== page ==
Wild Bill Hickok was a legendary figure of the American West, a gunslinger turned lawman who was known for the lightning speed and accuracy with which he drew and fired his Colt revolver. But his very fame and notoriety made him a target, and he met his end at the hands of a man whom most people at the time considered to be a nonentity.

A Growing Reputation

Wild Bill was born James Butler Hickok in a small Illinois town in 1837. His parents operated a way station on the Underground Railroad, helping smuggle slaves from the South, so it was probably here that young Hickok acquired a taste for gun play and adventure. By the time he moved out West in 1855 to drive a stage coach, he was a crack shot. His bravery and prowess led him to a job with the famous Pony Express in Rock Creek, Nebraska, where he killed three men who were harassing him. After working for the Union Army as a scout during the Civil War, Hickok returned to the West, and gained a further reputation as a hard-drinking gambler and dead-eyed shot, who continuously skirted the line between lawman and gunfighter. By 1876, in his late 30s, he had moved to Deadwood, Dakota Territory, married, and was seeking to settle down when he ran into a man named Jack McCall.

Curly Jack

Jack McCall was the opposite of Wild Bill -- a decidedly nondescript man with a double chin and red face, who sometimes went by the pseudonym Curly Jack. Born in Kentucky in 1851, he was a sometimes-buffalo hunter, gold miner and possible cattle rustler who hung around saloons in Western mining and railroad towns. Like Hickok, he was a hard drinker and gambler. McCall ended up in Deadwood in the summer of 1876 and sat down, the fateful night of August 1, to play poker in a saloon with a group of men who included Wild Bill Hickok.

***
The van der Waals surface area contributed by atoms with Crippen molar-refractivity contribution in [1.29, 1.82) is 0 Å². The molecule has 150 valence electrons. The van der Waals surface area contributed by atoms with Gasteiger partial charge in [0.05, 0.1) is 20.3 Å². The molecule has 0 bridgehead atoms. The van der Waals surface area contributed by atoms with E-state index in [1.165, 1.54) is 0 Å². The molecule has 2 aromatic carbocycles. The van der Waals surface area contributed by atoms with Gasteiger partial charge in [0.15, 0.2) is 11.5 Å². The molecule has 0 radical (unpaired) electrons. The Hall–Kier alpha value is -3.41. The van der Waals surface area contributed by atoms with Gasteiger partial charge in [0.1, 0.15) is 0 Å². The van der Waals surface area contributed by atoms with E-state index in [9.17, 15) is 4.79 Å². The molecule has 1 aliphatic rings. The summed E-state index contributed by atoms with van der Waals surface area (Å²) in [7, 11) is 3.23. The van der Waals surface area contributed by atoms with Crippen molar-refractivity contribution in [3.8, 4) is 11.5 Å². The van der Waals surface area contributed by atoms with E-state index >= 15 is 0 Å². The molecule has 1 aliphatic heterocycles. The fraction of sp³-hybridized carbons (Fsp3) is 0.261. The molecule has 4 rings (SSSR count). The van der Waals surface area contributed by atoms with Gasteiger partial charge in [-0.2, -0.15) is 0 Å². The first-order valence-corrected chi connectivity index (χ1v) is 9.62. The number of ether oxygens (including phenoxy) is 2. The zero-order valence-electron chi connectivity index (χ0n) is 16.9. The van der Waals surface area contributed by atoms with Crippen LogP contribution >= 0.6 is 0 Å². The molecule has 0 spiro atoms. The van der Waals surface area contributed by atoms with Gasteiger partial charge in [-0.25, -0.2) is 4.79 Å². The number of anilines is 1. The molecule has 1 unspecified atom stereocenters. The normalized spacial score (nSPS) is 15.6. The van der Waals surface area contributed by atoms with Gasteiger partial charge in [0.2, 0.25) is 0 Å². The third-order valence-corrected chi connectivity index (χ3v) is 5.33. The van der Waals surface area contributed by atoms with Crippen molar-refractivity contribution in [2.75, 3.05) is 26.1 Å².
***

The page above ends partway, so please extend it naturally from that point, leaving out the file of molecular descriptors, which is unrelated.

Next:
McCall's Revenge

McCall was drinking heavily and lost badly, and, though Hickok staked him money for dinner, McCall apparently hungered for revenge. He returned the next night, walked up behind Hickok -- who had broken with his usual rule about never sitting with his back to the door -- and shot him once in the back of the head. Hickok fell over, holding the famous “Dead Man’s Hand”: Two black aces and eights, and the Jack of diamonds. McCall tried to run, but was apprehended by passersby and held for a trial, which took place the next day in a local theater.

McCall's Fate

Surprisingly, McCall was acquitted after telling the miners who tried him that Hickok had killed his brother. (It later turned out that McCall did not have a brother.) But, in any event, the impromptu “court” had no legal standing, since Deadwood and the Black Hills were not yet a part of the United States, but on the Sioux Reservation. McCall then left Deadwood and made his way to Wyoming, where he was finally arrested, legally, tried and convicted, and sentenced to hang. He went to the gallows on March 1, 1877, in the town of Yankton. When his body was exhumed years later, the hangman’s noose was discovered still around his neck.